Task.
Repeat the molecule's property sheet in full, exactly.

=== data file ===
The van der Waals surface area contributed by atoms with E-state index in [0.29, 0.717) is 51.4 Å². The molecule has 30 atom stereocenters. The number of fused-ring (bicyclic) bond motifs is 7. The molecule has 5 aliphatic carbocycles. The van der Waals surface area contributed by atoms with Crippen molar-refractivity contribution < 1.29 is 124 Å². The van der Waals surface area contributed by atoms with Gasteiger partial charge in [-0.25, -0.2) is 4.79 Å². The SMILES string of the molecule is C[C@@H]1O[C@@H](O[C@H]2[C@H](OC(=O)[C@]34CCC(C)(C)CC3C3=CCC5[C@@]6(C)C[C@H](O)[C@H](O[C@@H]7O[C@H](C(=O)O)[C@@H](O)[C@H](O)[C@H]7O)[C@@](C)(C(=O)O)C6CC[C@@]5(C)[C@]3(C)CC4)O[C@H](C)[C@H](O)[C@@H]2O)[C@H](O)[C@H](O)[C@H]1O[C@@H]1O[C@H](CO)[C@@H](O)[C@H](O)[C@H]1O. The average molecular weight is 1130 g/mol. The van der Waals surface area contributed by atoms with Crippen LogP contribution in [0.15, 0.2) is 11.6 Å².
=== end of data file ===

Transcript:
The van der Waals surface area contributed by atoms with E-state index in [0.29, 0.717) is 51.4 Å². The molecule has 30 atom stereocenters. The number of fused-ring (bicyclic) bond motifs is 7. The molecule has 5 aliphatic carbocycles. The van der Waals surface area contributed by atoms with Crippen molar-refractivity contribution < 1.29 is 124 Å². The van der Waals surface area contributed by atoms with Gasteiger partial charge in [-0.25, -0.2) is 4.79 Å². The SMILES string of the molecule is C[C@@H]1O[C@@H](O[C@H]2[C@H](OC(=O)[C@]34CCC(C)(C)CC3C3=CCC5[C@@]6(C)C[C@H](O)[C@H](O[C@@H]7O[C@H](C(=O)O)[C@@H](O)[C@H](O)[C@H]7O)[C@@](C)(C(=O)O)C6CC[C@@]5(C)[C@]3(C)CC4)O[C@H](C)[C@H](O)[C@@H]2O)[C@H](O)[C@H](O)[C@H]1O[C@@H]1O[C@H](CO)[C@@H](O)[C@H](O)[C@H]1O. The average molecular weight is 1130 g/mol. The van der Waals surface area contributed by atoms with Crippen LogP contribution in [0.15, 0.2) is 11.6 Å².